Thursday, April 16, 2009

8 Simple Steps to the New Green Diet

From The Children’s Health Environmental Coalition

How to Shop for the Earth, Cook for Your Health and Bring Pleasure Back to Your Kitchen

The following guidelines can help you make healthier, greener food choices for your family’s diet.

1. Eat a variety of foods.
Eating a wide variety of foods is the best way to meet all your nutritional requirements, but the proliferating "variety" in supermarkets does not reflect biological diversity. Three species — rice, corn and wheat — supply nearly 60 percent of the calories and protein people derive from plants. And, of 200 crops eaten by humans, only 30 account for 90 percent of the world’s calorie intake.

2. Buy locally produced food.
The average mouthful of food travels 1,400 miles from the farm to our plates. Food from local farms is fresher and closer to ripeness, has used less energy for transport and is less likely to have been treated with postharvest pesticides. Buying local products also supports regional farmers and preserves farmland. If you get your fruits and vegetables at a farmers’ market or from a Community Supported Agriculture (CSA) farm, you can ask the farmer whether the food has been genetically engineered or treated with pesticides.

3. Buy produce in season.
Out-of-season produce is costly because transport uses so much energy. It’s also more likely to have been imported, often from a country with less stringent pesticide regulations than the U.S. Instead, in winter, prepare seasonal crops like potatoes, onions, sweet potatoes, beets and parsnips. Put away or freeze spring and summer produce, such as berries or snap peas, from local producers. All these foods retain their nutritional content in storage; using them cuts energy costs.

4. Buy organically produced food.
Organic certification guarantees that the product has been grown, handled and processed without synthetic pesticides, hormones, antibiotics, artificial ingredients, preservatives or irradiation. Foods that are labeled "100 percent certified organic" cannot contain genetically engineered ingredients. Organic certification also means the farmer is promoting biological diversity by rotating crops, conserving and renewing the soil, and protecting water sources.

5. Eat fresh, whole foods with adequate starch and fiber.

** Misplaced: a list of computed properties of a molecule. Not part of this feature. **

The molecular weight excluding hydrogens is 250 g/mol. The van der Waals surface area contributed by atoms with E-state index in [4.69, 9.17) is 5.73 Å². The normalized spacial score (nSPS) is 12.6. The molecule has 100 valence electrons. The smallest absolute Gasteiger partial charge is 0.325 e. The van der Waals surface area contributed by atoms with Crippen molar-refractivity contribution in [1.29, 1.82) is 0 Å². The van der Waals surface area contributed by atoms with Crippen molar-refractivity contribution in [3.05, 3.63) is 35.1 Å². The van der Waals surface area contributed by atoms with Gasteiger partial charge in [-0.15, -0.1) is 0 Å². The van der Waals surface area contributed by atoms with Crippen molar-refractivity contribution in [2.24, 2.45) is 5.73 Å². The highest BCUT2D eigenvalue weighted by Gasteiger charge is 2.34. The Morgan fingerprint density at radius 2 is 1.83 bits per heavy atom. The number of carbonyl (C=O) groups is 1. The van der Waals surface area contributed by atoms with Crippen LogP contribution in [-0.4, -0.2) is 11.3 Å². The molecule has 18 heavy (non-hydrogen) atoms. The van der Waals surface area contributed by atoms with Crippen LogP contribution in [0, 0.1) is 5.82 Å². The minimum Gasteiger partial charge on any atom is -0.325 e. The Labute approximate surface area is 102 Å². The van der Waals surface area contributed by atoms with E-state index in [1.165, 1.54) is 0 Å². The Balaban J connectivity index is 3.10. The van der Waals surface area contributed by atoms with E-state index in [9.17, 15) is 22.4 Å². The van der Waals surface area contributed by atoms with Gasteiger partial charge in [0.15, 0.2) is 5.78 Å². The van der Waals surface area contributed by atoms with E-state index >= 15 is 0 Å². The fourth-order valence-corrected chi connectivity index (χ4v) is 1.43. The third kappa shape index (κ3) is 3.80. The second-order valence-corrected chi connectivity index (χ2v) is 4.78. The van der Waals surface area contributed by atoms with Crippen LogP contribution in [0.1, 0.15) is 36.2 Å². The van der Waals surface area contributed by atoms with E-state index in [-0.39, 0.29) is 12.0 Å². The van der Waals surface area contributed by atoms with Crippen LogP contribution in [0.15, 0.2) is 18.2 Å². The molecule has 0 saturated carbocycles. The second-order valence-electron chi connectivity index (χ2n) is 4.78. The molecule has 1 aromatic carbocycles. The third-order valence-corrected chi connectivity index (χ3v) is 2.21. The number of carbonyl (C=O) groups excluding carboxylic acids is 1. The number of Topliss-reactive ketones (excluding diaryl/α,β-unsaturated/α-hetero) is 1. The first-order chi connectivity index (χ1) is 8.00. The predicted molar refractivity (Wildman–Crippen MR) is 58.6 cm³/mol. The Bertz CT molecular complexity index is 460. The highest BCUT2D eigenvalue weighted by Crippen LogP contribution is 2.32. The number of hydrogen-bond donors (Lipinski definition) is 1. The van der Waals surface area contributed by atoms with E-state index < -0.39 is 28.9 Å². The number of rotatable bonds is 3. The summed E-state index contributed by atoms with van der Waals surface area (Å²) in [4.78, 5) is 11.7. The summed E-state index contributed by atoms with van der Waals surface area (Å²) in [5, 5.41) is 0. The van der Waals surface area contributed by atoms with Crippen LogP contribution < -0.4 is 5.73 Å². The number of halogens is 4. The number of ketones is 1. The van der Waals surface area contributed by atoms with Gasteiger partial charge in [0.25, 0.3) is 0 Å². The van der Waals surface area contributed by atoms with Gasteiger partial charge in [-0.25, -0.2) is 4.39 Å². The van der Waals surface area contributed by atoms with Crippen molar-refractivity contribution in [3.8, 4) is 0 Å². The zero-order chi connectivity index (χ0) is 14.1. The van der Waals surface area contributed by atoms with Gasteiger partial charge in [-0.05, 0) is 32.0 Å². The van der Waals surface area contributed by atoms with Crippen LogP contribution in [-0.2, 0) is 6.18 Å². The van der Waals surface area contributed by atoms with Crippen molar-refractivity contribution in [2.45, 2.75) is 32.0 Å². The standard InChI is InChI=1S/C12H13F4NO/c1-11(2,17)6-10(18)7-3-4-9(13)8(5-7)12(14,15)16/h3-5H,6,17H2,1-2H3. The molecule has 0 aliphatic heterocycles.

Whole foods — fruits, vegetables, grains, legumes (beans), nuts and seeds — are the healthiest we can eat. The National Cancer Institute recommends we each "strive for five" servings of fresh fruits and vegetables a day to protect against cancer, heart disease and common digestive ailments. Also, most fresh produce, legumes and whole grains, with the exception of corn and soy, are still genetically natural.

6. Eat fewer and smaller portions of animal products.

Meat and dairy products are major sources of fat in the U.S. diet, and contribute to higher risk of heart disease, cancer and diabetes. Animal products, including farmed fish, may contain hormones, antibiotics and organochlorine chemicals, such as dioxin, DDT and other pesticides, which concentrate in animal fat. Fish caught in contaminated waters may contain high levels of PCBs or mercury.

Cattle, chickens, pigs and sheep consume more than 70 percent of the grains produced in the United States. So it’s likely that the meat, eggs and dairy products you buy were raised on bioengineered feed — primarily soy, corn or cottonseed meal. Modern meat production also consumes water, energy and land. Animal waste produces air and water pollution. And red meat production creates about 3.5 times more greenhouse gases than that of grains.

When you do buy meat, poultry or dairy, choose organic, which means it has been raised on organic feed.

7. Choose minimally processed and packaged foods.
A typical highly processed "food product" may contain little natural food and be high in fat, salt or sugar. It’s likely to contain genetically engineered soy- and corn-based additives, such as corn syrup and soy lecithin, which are present in 60 percent of all processed foods.

8. Prepare your own meals at home.
Cooking from scratch can involve a little more labor and time, but you can be sure you’ll save money and resources, because you’re not paying someone else to prepare, package, transport and advertise your meals. Home cooking is healthier and more nutritious because you start with fresh ingredients. And it can be its own reward, providing a truly creative outlet and rejuvenating the family meal.

Parts of these 8 Steps are adapted from: Joan Dye Gussow, professor emeritus of nutrition and education, Columbia University Teachers College, and Katherine L. Clancy, director of the Wallace Center for Agriculture & Environmental Policy, "Dietary Guidelines for Sustainability," Journal of Nutrition Education,Vol.18, No.1, 1986.